Despite the widespread international recognition and evidence of the merits of MTB-MLE, 40% of the world’s minority children do not have access to education in their mother tongue (UNESCO, 2016). This is because language use in education is a controversial issue, closely linked with national and political identities in many countries, compounded by ethnolinguistic diversity and resource limitations. Education systems in many countries prioritize using national or ‘global’ languages, such as English, which marginalizes speakers from non-dominant language groups. Limited comprehension, poor performance, and high levels of dropout or repetition are only some of the consequences of trying to educate students in a language they do not fully comprehend. The result is a vicious cycle that continuously repeats itself as the existing inequalities for vulnerable and marginalized groups are exacerbated (Global Campaign for Education, 2013).

Implications of COVID-19 on MTB-MLE: Challenges and Opportunities

The pandemic has disrupted education systems worldwide and amplified issues of access, equity and quality in education. Distance learning is out of reach for many marginalized and disadvantaged communities due to the lack of equipment, access to the Internet or technical skills. One dimension of this digital divide that has not received much attention is the use of language in online learning materials. The provision of emergency education materials in only national or international languages has further disadvantaged students from ethnolinguistic minorities in many countries (UNESCO, 2021). According to UNESCO (2020), less than 30% of low- and middle-income countries have created distance learning materials for minority language speakers during COVID.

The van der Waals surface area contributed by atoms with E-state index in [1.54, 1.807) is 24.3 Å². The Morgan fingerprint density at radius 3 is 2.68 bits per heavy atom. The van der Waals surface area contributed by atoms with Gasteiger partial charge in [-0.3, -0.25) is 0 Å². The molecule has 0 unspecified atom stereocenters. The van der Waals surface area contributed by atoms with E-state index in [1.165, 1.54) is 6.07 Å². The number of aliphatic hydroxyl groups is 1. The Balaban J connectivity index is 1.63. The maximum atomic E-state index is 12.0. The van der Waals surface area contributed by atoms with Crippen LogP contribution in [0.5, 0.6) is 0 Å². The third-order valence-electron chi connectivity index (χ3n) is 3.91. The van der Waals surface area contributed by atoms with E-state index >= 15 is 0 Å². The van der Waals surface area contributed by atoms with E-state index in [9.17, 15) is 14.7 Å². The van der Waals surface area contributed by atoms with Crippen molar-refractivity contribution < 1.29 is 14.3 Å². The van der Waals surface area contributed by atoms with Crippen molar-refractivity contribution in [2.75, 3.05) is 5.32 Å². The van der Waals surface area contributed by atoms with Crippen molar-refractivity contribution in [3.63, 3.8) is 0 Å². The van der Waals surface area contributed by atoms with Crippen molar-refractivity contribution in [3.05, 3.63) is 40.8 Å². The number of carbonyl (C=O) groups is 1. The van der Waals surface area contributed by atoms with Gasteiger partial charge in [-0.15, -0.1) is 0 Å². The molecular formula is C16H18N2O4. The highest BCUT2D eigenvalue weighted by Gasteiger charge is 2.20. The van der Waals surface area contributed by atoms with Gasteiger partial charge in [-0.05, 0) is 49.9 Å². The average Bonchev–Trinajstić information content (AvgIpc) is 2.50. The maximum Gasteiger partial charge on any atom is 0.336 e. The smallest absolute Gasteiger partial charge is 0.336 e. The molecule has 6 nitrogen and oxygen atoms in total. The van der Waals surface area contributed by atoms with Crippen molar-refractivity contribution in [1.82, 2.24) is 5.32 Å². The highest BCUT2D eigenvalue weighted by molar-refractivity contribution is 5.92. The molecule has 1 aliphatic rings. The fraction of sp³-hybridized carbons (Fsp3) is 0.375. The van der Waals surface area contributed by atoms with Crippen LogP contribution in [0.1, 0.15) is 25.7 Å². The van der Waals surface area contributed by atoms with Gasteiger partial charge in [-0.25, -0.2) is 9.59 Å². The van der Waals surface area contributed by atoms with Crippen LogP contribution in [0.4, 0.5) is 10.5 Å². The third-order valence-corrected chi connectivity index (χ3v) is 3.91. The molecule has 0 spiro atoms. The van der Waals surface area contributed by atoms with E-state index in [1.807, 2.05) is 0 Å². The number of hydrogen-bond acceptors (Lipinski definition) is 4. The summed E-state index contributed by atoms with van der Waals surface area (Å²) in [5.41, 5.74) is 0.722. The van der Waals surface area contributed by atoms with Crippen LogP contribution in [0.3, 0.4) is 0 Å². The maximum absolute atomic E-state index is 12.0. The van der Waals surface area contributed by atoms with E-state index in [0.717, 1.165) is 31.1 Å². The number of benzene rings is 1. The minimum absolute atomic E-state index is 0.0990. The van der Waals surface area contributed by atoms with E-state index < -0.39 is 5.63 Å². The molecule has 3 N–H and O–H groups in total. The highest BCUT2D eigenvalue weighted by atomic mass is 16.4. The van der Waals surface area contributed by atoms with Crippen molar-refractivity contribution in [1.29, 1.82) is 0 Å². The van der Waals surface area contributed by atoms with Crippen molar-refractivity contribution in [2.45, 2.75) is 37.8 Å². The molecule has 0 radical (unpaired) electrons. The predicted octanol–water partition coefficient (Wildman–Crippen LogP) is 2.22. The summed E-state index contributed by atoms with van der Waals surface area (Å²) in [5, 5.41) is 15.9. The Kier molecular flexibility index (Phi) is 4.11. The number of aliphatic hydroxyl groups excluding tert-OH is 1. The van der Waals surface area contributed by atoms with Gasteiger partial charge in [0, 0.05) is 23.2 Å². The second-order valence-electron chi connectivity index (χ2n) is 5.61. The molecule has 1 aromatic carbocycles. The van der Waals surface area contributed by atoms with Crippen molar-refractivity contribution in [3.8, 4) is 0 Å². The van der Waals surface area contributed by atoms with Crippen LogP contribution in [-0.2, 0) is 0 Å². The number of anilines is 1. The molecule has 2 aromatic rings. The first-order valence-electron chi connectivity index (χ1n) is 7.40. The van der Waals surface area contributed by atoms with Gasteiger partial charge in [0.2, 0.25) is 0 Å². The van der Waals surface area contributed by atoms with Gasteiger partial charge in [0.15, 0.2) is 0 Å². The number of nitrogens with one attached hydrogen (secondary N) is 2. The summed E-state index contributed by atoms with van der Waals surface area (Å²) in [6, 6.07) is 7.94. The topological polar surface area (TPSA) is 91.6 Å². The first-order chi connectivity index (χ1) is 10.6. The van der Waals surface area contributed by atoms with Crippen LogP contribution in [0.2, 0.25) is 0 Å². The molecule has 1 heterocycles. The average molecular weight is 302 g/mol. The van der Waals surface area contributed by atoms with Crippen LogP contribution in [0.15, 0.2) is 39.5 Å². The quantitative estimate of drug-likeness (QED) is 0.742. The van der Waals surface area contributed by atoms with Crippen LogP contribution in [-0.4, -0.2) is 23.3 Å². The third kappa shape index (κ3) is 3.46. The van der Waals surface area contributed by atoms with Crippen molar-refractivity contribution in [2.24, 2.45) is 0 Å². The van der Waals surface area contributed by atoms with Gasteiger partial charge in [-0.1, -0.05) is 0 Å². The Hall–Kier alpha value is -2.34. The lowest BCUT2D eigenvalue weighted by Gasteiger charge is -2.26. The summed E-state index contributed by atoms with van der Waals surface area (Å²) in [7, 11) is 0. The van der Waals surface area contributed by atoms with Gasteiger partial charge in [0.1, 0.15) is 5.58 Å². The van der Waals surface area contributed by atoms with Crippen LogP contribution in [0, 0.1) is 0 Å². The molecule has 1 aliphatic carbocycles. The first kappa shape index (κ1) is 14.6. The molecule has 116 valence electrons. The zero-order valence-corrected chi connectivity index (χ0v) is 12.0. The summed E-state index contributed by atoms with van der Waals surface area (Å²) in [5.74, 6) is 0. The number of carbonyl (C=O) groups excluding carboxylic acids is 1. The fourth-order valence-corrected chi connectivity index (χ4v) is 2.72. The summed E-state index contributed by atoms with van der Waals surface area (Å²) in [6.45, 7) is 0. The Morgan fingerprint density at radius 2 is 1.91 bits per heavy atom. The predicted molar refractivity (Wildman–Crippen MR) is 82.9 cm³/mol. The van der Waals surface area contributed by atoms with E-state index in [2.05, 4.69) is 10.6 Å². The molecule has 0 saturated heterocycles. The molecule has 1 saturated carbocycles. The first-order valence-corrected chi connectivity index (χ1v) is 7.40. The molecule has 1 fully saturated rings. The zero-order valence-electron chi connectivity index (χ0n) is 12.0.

Nonetheless, various efforts, initiatives and partnerships to provide inclusive multilingual education during the pandemic should also be recognized and promoted. In India, the Pratham Education Foundation, a non-governmental organization, used Whatsapp to provide learning materials to communities in 11 different languages, filling in the gap of government schools (Nyi Nyi Thaung & Gracie, 2021). Global campaigns such as the Global Book Alliance, Translate a Story and Let’s Read! also bring together different organizations, experts and volunteers to provide digital reading materials in various languages so that children can continue learning.

For countries with low connectivity and limited infrastructure, UNICEF has made recommendations regarding low-tech or even no-tech solutions, such as using other forms of media, namely television, radio, loudspeakers, billboards, printed/ paper-based materials and distributing translated learning materials on SD cards (UNICEF, 2020; UNICEF, 2021). For instance, Cambodia’s Ministry of Education, Youth and Sport broadcasted educational programs via radio using three widely spoken minority languages (Aide et Action Southeast Asia, 2020). Barron Rodríguez and Cobo (2022) also describes how countries in the global South have adopted a strategy of mixed remote learning modalities, such as a combination of radio or SMS with printed materials, to effectively address local educational needs. The examples above show that despite the challenges posed by the pandemic, commitment towards inclusive education has led to creative and collaborative solutions.

Conclusion

The use of mother languages in education is important to preserve linguistic diversity, promote children’s rights to quality education and reduce inequalities. Providing education in mother languages can help improve marginalized students’ participation and achievements. Moreover, the pandemic has accelerated the digitalization of education. Going forward, it will be necessary to ensure that the use of technology in education does not further marginalize vulnerable populations but serves to empower them. There is great potential in harnessing the power of technology to cater to the diverse linguistic needs of students. Hence, as we try to overcome the challenges posed by the pandemic and strive to realize the 2030 Sustainable Development Goals (SDGs), the role of mother languages will be crucial in realizing the SDG4 of ensuring inclusive and equitable quality education and promoting lifelong learning opportunities for all.